Rod Stewart - Rarities

So the artist formerly known as Rod Stewart, until recently known as Rod Stewart: The American Songbook, continues his comeback from the very edge of musical purgatory. After a decade of albums of covers - of ever diminishing quality - his first album of original songs for well over a decade, Time, hit the UK album chart top spot earlier this year. And now Rarities arrives to remind people of exactly who Rod Stewart is - and why he’s loved by so many. As the title suggests this is a collection of little heard tracks, covers of Dylan, The Who, and Hendrix amongst others, live versions of some of his hits, and b-sides from his 45s, all from his golden period between 1968 and 1974. As a collection of tracks recorded during his heyday it’s release is good timing if you want to discover, or revisit, classic Rod The Mod.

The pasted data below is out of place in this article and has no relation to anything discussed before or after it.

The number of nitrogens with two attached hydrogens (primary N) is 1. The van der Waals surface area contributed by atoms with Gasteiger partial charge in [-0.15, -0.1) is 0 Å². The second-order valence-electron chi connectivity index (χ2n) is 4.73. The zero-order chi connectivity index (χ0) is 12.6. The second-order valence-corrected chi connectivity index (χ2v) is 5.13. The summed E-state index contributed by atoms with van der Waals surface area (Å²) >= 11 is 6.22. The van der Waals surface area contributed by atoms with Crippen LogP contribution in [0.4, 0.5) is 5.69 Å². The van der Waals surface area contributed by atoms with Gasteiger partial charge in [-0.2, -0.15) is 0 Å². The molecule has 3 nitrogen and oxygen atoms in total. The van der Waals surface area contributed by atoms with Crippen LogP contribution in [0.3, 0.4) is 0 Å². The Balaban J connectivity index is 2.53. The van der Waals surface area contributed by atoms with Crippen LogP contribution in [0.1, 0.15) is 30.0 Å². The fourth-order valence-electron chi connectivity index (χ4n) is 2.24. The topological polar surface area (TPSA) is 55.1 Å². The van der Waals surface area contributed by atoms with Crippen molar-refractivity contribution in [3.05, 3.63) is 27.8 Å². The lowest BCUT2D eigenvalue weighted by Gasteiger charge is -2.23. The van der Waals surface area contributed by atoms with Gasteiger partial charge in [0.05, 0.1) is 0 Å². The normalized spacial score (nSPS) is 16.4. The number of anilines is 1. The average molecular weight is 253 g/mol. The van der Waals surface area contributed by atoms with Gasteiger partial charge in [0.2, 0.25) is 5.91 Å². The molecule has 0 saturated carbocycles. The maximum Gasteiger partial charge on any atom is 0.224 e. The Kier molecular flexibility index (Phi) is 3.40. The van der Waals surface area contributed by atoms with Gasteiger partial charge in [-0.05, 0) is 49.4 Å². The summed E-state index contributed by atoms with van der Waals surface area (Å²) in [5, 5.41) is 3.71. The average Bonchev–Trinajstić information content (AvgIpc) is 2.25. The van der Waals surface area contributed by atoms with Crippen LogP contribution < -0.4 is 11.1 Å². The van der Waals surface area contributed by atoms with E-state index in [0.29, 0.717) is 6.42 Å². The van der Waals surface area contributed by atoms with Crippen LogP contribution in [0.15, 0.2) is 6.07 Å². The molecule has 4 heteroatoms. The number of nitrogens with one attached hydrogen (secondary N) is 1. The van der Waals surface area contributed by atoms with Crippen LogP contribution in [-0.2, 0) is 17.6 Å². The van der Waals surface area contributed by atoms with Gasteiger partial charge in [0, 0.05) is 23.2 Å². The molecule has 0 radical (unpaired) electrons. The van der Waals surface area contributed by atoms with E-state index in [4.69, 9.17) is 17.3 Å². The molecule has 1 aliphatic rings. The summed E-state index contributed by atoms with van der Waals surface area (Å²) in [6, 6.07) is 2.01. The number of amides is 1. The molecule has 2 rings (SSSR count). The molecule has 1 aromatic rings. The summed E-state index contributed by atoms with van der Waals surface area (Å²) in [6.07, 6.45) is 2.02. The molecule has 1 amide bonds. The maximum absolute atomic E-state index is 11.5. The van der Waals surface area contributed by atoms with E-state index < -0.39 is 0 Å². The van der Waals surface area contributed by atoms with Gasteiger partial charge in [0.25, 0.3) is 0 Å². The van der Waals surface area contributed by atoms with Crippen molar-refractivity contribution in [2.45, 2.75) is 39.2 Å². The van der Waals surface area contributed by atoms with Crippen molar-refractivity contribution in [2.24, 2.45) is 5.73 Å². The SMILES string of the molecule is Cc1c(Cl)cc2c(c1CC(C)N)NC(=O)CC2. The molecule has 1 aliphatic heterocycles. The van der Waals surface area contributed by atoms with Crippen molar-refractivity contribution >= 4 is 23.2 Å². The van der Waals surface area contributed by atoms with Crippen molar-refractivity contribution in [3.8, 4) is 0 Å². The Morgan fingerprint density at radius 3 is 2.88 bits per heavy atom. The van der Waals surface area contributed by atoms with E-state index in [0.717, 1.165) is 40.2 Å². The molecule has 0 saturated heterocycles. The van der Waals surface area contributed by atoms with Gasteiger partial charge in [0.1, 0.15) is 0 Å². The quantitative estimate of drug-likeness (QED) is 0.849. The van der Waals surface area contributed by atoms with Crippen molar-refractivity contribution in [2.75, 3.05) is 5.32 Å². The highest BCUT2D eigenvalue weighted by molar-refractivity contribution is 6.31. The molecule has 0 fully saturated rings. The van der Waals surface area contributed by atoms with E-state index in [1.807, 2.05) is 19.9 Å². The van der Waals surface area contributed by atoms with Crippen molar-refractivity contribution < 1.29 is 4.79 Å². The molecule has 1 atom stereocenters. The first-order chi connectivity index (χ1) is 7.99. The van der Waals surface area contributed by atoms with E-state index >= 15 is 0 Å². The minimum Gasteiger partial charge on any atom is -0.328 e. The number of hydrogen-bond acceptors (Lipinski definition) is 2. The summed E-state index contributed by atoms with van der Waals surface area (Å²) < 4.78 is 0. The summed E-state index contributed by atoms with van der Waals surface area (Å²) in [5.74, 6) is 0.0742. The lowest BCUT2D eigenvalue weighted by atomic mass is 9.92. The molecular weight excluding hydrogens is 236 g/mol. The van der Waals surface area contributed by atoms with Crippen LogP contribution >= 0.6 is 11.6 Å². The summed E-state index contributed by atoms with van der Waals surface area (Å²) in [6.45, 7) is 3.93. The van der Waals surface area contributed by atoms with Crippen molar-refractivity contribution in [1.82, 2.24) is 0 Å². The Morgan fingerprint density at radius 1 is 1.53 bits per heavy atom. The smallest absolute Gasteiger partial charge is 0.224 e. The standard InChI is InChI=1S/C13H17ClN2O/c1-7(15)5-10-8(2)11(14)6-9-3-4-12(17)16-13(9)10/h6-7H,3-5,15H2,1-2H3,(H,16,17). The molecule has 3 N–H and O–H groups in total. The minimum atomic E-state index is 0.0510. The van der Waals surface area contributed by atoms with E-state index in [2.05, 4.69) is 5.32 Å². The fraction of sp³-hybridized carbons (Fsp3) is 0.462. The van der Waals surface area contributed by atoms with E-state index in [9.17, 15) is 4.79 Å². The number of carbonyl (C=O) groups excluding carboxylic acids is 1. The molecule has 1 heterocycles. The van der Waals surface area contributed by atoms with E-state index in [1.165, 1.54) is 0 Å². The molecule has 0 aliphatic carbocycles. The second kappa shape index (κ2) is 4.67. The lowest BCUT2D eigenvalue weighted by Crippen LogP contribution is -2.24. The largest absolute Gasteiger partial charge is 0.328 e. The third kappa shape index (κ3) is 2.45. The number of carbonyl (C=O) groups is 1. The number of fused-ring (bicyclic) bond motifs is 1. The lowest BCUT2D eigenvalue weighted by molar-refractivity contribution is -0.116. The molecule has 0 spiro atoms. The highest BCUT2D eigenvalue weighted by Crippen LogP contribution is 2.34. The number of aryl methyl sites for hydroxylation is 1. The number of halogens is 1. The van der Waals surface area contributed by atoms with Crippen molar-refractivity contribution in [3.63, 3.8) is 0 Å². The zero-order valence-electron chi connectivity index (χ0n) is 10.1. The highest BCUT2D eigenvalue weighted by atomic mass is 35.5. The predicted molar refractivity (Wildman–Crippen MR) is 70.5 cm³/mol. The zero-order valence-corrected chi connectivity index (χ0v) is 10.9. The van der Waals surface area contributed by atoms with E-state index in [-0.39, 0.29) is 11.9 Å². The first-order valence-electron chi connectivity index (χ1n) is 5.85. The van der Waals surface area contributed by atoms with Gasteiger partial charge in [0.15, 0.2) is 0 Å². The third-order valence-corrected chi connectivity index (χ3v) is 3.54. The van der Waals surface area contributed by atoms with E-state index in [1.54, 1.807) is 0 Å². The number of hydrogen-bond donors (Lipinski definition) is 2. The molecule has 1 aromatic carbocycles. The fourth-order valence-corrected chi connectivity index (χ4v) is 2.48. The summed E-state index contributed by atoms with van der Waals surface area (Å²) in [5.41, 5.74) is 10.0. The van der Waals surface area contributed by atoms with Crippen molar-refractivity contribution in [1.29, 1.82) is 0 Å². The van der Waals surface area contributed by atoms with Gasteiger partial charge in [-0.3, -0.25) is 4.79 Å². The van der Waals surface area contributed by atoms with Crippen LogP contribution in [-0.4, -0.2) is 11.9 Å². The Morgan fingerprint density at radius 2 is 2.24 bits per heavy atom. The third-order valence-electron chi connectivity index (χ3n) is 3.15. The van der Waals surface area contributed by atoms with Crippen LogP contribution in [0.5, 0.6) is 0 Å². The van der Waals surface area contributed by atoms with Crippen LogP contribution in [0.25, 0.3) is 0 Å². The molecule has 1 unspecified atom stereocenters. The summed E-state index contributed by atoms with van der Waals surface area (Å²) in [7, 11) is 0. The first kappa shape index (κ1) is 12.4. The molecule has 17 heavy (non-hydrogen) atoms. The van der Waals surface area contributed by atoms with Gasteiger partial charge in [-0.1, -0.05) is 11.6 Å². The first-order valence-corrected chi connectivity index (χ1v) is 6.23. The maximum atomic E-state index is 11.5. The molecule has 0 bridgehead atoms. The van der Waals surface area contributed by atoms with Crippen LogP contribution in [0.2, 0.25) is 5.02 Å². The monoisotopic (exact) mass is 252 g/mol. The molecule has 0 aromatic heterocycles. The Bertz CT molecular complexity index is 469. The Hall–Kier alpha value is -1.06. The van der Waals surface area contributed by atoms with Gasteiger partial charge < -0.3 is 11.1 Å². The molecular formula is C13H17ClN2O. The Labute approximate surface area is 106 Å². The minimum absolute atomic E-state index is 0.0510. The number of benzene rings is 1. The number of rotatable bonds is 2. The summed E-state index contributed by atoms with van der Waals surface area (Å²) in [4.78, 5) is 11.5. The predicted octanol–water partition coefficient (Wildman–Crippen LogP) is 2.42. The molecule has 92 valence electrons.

Whilst the covers are more authentic, unfortunately ‘Pinball Wizard’ is horrible: it sounds like a cross between Last Night Of The Proms and the Black Beauty theme. Faring slightly better is ‘Everytime We Say Goodbye’, a different, kind of country ragtime version of this crooner's standard. The rest of the first disc has loose, fun versions of early Rod tracks, with an early ‘You Wear It Well’ giving you an insight into the creative process, and a great version of ‘I’d Rather Go Blind’. Disc 2 is a much more sedate affair, walking the contemplative side of the line - the side of Rod you don't usually hear. He’s softer, rawer, particularly on ‘(You Make Me Feel) Like A Natural Man’. Classic Rod then, less polished but way more interesting.



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